One start. Friday night’s disaster (0.2 IP, 10 batters faced, six hits, five runs – all earned, two walks, two home runs) left a lot to be desired for the prospects of the Indians top pitching prospect, Trevor Bauer. After four starts with the Indians in 2013, Bauer now has a 5.29 ERA and a 1.82 WHIP over 17 innings to go along with his 8.47 BB/9. While it isn’t time to wonder if Bauer is going to have a pitching career much like that of Rick Ankiel, is it time to wonder about how the Indians are using their young right-hander?
Bauer has posted an impressive 3.33 ERA with 267 strikeouts in just 221.1 career minor league innings; however, in 12 starts at Triple-A Columbus, Bauer has walked five batters per nine innings while posting a 4.13 ERA and a 1.45 WHIP. Despite the ability to miss bats with his impressive arsenal of pitches, is Bauer trying to do too much?
He has allowed nearly eight hits per nine over his minor league career (7.8), so maybe he just can’t locate his pitches. If that is the case, how can the club help him throw strikes?
Trevor Bauer needs to be moved to the bullpen.
This isn’t going to happen in Cleveland. Bauer needs to be sent back to Double-A Akron to begin this transition, but, don’t worry prospect gurus, this is just temporary, so hear me out.
Bauer is missing something which goes far beyond coaching – confidence. Confidence is built upon successes and Bauer needs to find more consistency in his successes. Putting Bauer in the bullpen will allow him to come into games and throw his best stuff in small doses. This will allow Bauer to build confidence in his individual pitches, while giving him more opportunities to find success by pitching a couple to a few times per week.
As a starter, Bauer is susceptible to the big inning, as he was on Friday night in Chicago, and he won’t have another turn for another five days. While allowing five runs in a single inning is hardly effective as a relief pitcher, it doesn’t cause such drastic overuse of the bullpen by taxing middle relievers by having them toss two to four innings at a time in a single appearance. If Bauer has a meltdown, so be it; he can be replaced in the next inning and it isn’t nearly as damning.
Bauer can go to the minors, find success in Double-A Akron in a relief role, and get promoted to Triple-A Columbus. After a dozen appearances with positive results, Bauer could come up and provide lights-out stuff out of the bullpen over the rest of the 2013 season. If he is successful in the bullpen, you can send him to the Arizona Fall League to be stretched out (or another winter league), and try again in 2014. If the club builds on their pitching depth and they want to see Bauer maintain that bullpen success for another season, there is no harm in putting him in the bullpen for another year before moving him back to the rotation.
While some may argue that Neftali Feliz was damaged by the transition from young closer to Tommy John surviving starter for the Texas Rangers, what is the excuse for Dylan Bundy, Stephen Strasburg, Adam Wainwright, and all of the other pitchers who were babied and still succumbed to the ulnar collateral ligament replacement surgery?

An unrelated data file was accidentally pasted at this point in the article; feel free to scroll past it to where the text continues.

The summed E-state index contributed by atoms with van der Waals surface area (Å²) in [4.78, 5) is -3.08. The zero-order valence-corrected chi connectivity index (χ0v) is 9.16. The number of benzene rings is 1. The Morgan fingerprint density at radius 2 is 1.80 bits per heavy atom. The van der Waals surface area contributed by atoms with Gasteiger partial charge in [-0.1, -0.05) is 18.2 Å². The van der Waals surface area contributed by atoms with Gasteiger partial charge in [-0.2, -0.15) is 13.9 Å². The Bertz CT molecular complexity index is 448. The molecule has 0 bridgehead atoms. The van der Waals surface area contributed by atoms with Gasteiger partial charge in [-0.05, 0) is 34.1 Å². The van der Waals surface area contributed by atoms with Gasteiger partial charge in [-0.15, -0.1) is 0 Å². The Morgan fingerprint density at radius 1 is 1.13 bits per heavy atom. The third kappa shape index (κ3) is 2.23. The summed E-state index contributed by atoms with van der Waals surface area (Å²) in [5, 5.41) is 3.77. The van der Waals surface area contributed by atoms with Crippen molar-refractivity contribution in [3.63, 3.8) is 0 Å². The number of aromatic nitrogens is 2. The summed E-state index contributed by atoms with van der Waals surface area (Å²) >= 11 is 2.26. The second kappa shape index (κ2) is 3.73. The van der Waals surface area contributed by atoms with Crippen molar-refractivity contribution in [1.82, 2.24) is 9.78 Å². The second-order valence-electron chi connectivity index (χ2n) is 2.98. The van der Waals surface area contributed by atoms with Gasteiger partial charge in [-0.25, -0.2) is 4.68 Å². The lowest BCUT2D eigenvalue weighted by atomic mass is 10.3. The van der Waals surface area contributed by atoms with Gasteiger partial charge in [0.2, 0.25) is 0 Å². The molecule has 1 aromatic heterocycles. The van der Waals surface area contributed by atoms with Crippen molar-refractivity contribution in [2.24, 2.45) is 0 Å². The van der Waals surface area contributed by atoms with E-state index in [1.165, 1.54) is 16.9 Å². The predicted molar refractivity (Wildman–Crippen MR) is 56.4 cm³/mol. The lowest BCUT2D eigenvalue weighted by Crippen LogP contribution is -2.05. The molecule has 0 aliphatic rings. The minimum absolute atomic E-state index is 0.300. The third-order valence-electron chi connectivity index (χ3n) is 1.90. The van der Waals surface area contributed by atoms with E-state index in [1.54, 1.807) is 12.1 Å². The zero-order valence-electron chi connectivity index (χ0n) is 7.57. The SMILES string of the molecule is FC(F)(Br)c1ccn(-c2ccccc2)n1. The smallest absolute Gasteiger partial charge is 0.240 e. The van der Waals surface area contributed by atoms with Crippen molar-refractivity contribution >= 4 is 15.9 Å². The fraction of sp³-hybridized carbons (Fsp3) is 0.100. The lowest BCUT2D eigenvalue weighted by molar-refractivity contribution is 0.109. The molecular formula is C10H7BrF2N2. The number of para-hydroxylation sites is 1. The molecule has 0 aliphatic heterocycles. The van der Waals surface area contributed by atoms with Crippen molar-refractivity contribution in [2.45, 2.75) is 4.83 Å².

Trevor Bauer doesn’t need to become the next Aroldis Chapman, who was signed by Cincinnati to become a starter before redefining dominance in the closer role, but he does need something to happen to get things going in the right direction. What he has done to this point hasn’t been effective, so why not see if mixing things up could not only help Bauer’s confidence, but the potential dominance at the back-end of a shaky Cleveland bullpen?
Move him to the bullpen in the minors, build his confidence, let him show that he can get hitters out instead of just overpowering them, and mold him into a pitcher. Once he gets to that point, he can be a starting pitcher for the Cleveland Indians instead of the starting thrower that he continues to show that he is at this point.
Some key stats for you:
Prior to Friday’s start, Bauer’s stats when he is in the game with runners in scoring position or with no outs, which speaks volumes to how he could handle pressure situations (albeit a small sample size):
|0 out, —||7||34||26||0||6||4||0||0||0||0||8||5||0.63||.231||.412||.385||.796|
|0 out, 1–||5||8||6||0||0||0||0||0||1||1||2||1||0.50||.000||.250||.000||.250|
|0 out, -2-||4||4||3||0||0||0||0||0||1||0||0||0||.000||.000||.000||.000|
|0 out, –3||1||1||1||0||0||0||0||0||0||0||0||0||.000||.000||.000||.000|
|0 out, 12-||3||3||2||0||0||0||0||0||0||0||1||1||1.00||.000||.333||.000||.333|
|0 out, 123||1||2||1||1||0||0||0||0||0||0||1||0||0.00||.000||.500||.000||.500|
Additionally, his situational statistics based on leverage, which shows his effectiveness, specifically in high and low leverage situations:
And, finally his statistics by inning, which show how effective Bauer can be when the opposition only sees him once (hitters are making adjustments that he isn’t):
Bauer is a legitimate prospect and moving him to the bullpen isn’t giving up on him; however, something needs to be done to help him reach the levels that his stuff suggests that he is capable of. The Indians need to find the correct way to use him, as well. Shipping him back and forth between Cleveland and Columbus is not the best way to handle a top prospect, especially a prospect who isn’t thriving in his current environment, which Bauer wasn’t in Columbus. The Indians player development staff needs to step in and find a positive way to get Bauer back on his feet and confident. This is the right step right now.